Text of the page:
First published on MSDN on Apr 09, 2014
EDIT (4/12/2017): Detailed categorization of waits; added new waits; moved scripts to
The topic of Waits and Latches is quite well documented around the web, and there are several nice references that I list further down. Suffice to say that SQL Server waits, specifically threads that are executed have to wait for resource availability to carry on its work, either internal or external resources. These resources may be locks, cpu quantum time, latches, sleeps, and a variety of other examples. Some are indicative of issues, some can be safely ignored.
So the ability to quickly find these waits, namely the ones that are symptoms of bottlenecks, makes all the difference in understanding how your SQL Server instances are being used, and where you have margin to improve.
And what is this post about? This is about sharing a couple more scripts in the
SQL Swiss Army Knife series
, this time to quickly identify where your system is hurting, categorizing the most common wait types and latch classes.
We can quickly see in the image below that historically (either since the instance came online or someone last cleared the DMVs using DBCC SQLPERF), most waits (54 percent) in this instance have been related to WRITELOG. This is related to logging (obvious in this case), and this means the log management system is waiting for a log flush to occur. Next step would be to examine the IO latency for the log file, and carry on from there.
We can also see about 22 percent PAGELATCH_EX waits, which might be related to contention while doing UPDATE statements against small tables, or even UPSERTS against a table that has a conceptually good clustering key (see more in
PAGELATCH_EX waits and heavy inserts
And also CXPacket waits amount to 8.5 percent - so not my main concern at the moment.
However, over the last 60 seconds (this is configurable), we see a slightly different scenario:
Most waits relate to PAGELATCH_EX (54 percent) and PAGELATCH_SH (4 percent), and we can see further down in the “Waiting_tasks” section what are the statements in execution that are matching waiting tasks, so we have a starting point for our troubleshooting – now we have to look on how to mitigate the issue, minding what resources are affected in this case. We could also use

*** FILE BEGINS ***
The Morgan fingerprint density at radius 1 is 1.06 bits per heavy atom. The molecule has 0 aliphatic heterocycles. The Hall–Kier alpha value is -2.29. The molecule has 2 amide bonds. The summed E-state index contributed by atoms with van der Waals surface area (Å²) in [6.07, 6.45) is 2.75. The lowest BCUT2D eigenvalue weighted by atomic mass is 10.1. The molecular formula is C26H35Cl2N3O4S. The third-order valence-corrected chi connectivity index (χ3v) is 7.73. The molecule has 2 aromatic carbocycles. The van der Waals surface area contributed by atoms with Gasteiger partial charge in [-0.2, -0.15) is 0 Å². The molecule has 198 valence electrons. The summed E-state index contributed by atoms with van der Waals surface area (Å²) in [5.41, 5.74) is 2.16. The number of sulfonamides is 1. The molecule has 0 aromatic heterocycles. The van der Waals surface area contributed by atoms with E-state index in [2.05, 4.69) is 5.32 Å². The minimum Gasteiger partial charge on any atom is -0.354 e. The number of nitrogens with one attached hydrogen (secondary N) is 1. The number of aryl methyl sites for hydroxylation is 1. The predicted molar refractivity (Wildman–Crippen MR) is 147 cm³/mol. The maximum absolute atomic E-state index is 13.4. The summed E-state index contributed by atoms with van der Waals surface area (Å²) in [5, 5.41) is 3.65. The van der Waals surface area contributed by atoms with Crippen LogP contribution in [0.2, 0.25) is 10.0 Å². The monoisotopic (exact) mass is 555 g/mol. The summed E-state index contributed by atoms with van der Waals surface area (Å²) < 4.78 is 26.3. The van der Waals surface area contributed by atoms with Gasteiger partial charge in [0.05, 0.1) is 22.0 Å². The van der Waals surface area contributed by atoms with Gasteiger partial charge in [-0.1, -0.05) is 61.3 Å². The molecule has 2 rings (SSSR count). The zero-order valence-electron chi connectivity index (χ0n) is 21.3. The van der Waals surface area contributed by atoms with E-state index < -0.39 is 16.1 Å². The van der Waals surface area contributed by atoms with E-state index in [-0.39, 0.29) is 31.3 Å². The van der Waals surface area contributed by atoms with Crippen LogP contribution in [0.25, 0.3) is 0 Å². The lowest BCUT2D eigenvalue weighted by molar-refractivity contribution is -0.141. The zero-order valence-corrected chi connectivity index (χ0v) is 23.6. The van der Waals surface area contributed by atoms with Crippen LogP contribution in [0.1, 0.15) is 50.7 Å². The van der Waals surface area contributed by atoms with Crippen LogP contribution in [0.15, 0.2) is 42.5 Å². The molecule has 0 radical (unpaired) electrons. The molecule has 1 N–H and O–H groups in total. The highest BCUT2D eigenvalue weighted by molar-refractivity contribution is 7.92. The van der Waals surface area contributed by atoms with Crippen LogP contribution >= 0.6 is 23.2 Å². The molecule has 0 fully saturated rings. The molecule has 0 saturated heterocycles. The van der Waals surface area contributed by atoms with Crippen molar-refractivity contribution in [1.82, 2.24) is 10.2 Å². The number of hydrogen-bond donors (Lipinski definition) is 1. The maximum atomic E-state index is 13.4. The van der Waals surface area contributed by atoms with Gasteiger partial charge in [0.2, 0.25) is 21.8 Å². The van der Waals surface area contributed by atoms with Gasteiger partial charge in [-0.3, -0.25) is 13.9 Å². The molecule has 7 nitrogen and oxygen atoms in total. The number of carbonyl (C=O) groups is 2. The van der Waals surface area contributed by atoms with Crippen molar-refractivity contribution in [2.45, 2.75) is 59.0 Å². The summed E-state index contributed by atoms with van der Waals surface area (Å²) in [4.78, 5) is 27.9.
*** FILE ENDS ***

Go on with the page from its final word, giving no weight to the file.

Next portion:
another SQL Swiss Army Knife script
for the purpose of identifying these statements. The solution for this particular case can be seen in my
PAGELATCH_EX waits and heavy inserts
WRITELOG comes next, and again we can look further down in the “Waiting_tasks” section that it’s the same statement, so the workload is really pounding my poor SSD (all the wrong configs regarding NTFS cluster size or file placement are present in my laptop).
Now looking at the output for
, nothing we wouldn’t expect about the main “culprit” – BUF latches make up 82 percent of total latch waits. However the output of this script is very useful in other cases.
Take a scenario where in an OLTP system, we might see top waits pointing to LATCH_XX, and CXPackets might also be somewhat high (although even below 20 percent). Next we need to know what are the predominant latch classes, and this script shows us the main latch class is ACCESS_METHODS_DATASET_PARENT. Although CXPacket waits are perhaps not our main concern, knowing our main latch class is used to synchronize child dataset access to the parent dataset during parallel operations, we can see we are facing a parallelism issue – and we can follow up from there, having just narrowed the problem using waits and latches output.
And finally, here are a few good references for further reading on troubleshooting using Waits and Latches, most importantly the meaning of the various Latches and Waits. Note that the Books Online articles are very well documented nowadays, and there has been a significant effort in this regard:
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